After having been named the European Capital of Culture in 2013 and the Capital of Sport in 2017, Marseille is back in the spotlight, this time with a focus on Provençal cuisine. Officially launched on March 21, the region’s latest event, Marseille Provence Gastronomie — with a budget of 4.7 million euros funded by the city’s regional department and private partners — includes more than a thousand events in 70 cities from now until the end of December 2019: gourmet markets, picnics, meet-and-greets with chefs, festivals, concerts and exhibitions about the kitchen.
Other highlights include the transformation of Marseille’s rue de la République into “rue de la gastronomie” with pop-up shops, a culinary library, and workshops; a large Provençal banquet on the urban farm Talus; the largest Michelin-starred cooking course in Le Vieux-Port; dinners in the unusual places and even a pizza festival. “The backbone [of the event] is about living well together. Food is above all a moment for sharing,” emphasizes Martine Vassal, a member of the Les Républicains party and the president of the Bouches-du-Rhône area council and the Aix-Marseille-Provence metropolitan area. “My mother was a very good cook: she was able to recreate a dish just after tasting it.”
The idea of promoting the gastronomic talents of the region did not come by chance in Vassal’s mind, eager to “highlight everything that is good in our region.” It is undoubtedly also an opportunity to silence some of the Marseille bashing, which came back in force after a tragic and deadly building collapse on the city’s rue d’Aubagne in November 2018. “We obviously have to work to ensure that this does not happen again, but that doesn’t mean that we should say that we have nothing to cherish. We are at a bit of a turning point in our history, and we have all the tools to succeed,” says the potential candidate for the 2020 municipal elections.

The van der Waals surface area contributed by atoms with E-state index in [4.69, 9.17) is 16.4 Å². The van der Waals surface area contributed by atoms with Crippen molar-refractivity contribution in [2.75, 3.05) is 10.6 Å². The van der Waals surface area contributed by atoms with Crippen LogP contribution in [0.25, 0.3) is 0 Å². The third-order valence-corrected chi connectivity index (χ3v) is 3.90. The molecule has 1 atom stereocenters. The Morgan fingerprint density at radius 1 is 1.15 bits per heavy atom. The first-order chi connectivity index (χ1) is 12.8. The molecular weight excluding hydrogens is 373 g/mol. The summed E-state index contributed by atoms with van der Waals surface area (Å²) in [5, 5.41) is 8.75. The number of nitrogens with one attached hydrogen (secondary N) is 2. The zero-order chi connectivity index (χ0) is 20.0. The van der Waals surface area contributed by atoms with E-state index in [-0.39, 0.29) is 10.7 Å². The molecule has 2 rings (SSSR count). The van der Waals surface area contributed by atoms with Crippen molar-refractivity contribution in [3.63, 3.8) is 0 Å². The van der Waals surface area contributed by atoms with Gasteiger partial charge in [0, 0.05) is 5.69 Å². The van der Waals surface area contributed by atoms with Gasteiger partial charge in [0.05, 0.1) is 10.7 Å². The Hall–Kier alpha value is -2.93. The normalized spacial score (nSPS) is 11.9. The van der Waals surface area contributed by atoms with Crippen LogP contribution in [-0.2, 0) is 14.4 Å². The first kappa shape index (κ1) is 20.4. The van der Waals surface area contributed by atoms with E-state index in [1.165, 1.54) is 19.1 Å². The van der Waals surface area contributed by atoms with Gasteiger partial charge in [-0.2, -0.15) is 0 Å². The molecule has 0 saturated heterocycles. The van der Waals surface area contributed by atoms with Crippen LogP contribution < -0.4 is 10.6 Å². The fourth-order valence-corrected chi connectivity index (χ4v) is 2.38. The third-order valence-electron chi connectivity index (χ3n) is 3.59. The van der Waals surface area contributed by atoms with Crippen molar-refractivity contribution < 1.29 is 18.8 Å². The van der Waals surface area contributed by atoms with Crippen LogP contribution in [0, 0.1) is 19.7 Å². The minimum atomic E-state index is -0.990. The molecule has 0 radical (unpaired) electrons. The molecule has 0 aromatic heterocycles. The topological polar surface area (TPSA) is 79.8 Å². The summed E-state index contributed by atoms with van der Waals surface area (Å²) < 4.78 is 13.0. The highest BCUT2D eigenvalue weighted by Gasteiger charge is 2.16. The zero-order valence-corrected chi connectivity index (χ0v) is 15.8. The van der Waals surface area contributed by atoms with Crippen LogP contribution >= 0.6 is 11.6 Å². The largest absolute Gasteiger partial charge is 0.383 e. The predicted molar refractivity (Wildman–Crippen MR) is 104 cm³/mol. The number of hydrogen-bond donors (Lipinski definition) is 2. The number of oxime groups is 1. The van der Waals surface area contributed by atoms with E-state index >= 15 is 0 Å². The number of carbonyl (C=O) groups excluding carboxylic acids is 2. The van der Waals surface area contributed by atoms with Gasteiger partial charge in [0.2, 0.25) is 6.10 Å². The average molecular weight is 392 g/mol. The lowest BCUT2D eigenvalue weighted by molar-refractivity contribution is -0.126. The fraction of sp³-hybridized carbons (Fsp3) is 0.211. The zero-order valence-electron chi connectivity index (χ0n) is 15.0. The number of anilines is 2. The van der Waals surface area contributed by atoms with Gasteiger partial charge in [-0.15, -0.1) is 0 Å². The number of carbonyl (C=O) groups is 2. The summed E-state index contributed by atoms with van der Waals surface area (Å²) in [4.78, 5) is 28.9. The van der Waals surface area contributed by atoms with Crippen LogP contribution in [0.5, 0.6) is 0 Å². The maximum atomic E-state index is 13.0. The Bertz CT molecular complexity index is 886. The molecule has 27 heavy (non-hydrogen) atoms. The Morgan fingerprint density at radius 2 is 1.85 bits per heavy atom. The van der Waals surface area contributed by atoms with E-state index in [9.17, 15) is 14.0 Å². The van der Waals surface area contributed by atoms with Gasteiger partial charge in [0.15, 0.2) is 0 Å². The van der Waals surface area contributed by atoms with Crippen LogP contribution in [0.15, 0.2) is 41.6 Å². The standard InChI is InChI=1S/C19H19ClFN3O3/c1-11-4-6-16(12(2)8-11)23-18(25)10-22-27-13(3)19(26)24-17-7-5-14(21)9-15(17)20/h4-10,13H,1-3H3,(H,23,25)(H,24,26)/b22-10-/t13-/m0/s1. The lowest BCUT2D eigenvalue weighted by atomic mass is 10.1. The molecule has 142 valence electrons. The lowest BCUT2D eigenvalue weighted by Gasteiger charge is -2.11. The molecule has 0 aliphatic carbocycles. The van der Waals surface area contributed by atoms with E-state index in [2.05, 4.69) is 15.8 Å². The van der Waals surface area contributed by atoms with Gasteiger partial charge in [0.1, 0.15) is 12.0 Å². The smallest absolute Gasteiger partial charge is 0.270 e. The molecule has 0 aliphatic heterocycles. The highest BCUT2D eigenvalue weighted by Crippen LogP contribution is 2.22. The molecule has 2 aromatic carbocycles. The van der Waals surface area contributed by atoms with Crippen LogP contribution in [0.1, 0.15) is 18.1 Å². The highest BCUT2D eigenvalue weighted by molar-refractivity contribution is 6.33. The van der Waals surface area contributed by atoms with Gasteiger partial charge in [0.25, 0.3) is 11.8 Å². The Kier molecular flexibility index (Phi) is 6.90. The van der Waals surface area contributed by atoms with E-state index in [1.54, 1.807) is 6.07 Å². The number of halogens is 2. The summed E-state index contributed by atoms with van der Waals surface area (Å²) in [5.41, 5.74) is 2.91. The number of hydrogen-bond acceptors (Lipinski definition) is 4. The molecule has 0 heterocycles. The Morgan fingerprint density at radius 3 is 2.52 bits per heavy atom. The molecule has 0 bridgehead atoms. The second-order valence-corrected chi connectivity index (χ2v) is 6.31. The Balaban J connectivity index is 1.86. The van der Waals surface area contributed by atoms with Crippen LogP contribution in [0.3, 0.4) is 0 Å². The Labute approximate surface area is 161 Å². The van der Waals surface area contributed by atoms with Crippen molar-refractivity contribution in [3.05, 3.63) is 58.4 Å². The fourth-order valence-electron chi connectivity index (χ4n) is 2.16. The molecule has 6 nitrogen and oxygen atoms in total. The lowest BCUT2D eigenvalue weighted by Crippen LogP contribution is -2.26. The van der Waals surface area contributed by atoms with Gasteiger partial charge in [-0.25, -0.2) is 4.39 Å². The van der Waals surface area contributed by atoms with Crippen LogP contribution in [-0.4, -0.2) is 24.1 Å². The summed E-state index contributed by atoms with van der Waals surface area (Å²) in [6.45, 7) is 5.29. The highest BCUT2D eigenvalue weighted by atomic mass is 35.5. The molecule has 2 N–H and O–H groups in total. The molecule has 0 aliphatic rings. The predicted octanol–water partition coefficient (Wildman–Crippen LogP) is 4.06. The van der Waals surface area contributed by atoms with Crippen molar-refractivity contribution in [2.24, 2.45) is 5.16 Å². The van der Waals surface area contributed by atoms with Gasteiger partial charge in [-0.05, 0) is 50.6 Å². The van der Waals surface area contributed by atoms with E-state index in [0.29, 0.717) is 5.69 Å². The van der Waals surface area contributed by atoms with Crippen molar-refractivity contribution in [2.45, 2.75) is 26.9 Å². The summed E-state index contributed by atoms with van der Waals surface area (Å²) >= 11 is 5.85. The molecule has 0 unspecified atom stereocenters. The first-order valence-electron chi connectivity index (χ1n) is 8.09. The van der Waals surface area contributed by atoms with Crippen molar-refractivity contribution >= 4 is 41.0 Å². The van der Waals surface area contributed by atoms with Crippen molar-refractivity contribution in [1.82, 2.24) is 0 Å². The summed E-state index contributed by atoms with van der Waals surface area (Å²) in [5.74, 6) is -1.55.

So be it. But why on earth choose bouillabaisse and aïoli beacons of hope and pride? “Provençal gastronomy is the best in the world, especially because it’s not fatty. And Marseille’s cosmopolitanism contributes to the richness of our cuisine,” explains Vassal, who sweeps away our doubting questions by reminding us that the Bouches-du-Rhône is France’s leading fruit and vegetable producer, with more than 5,000 farms representing 18,000 jobs.
A fervent defender of the region, the three Michelin-starred chef Gérald Passédat did not hesitate to sponsor Marseille Provence Gastronomie. “It’s a deserved reward. Our cuisine is relatively unknown. It has long and rightly been criticized. But times have changed and I hope that this event will further strengthen our new culinary scene,” explains the chef from Petit Nice, who created the Gourméditerranée association in 2012 to promote the talents of the southern city. To continue on this path of promotion as well, Marseille Provence Gastronomie also relies on the Goût de France operation, organized each year by the Ministry of Foreign Affairs to promote a French region. This year at the end of March, Provençal chefs went to 5,000 restaurants in 154 countries to prepare meals. Passédat himself went to New York for a charity dinner at Le Bernardin.
It’s difficult nonetheless to assess the impact of the nine-month culinary festival on tourism and the local economy. “We hope for as much as we can,” says Vassal, without any further specifics. In its year as the designated European Capital of Culture, Marseille attracted 11 million visitors with an estimated impact of 500 million euros. Will poutargue and pistou be able to do better?
This article was written by Audrey Emery and published in French on Le Point.
Featured image: Stock Photos from Nadiia Gerbish/Shutterstock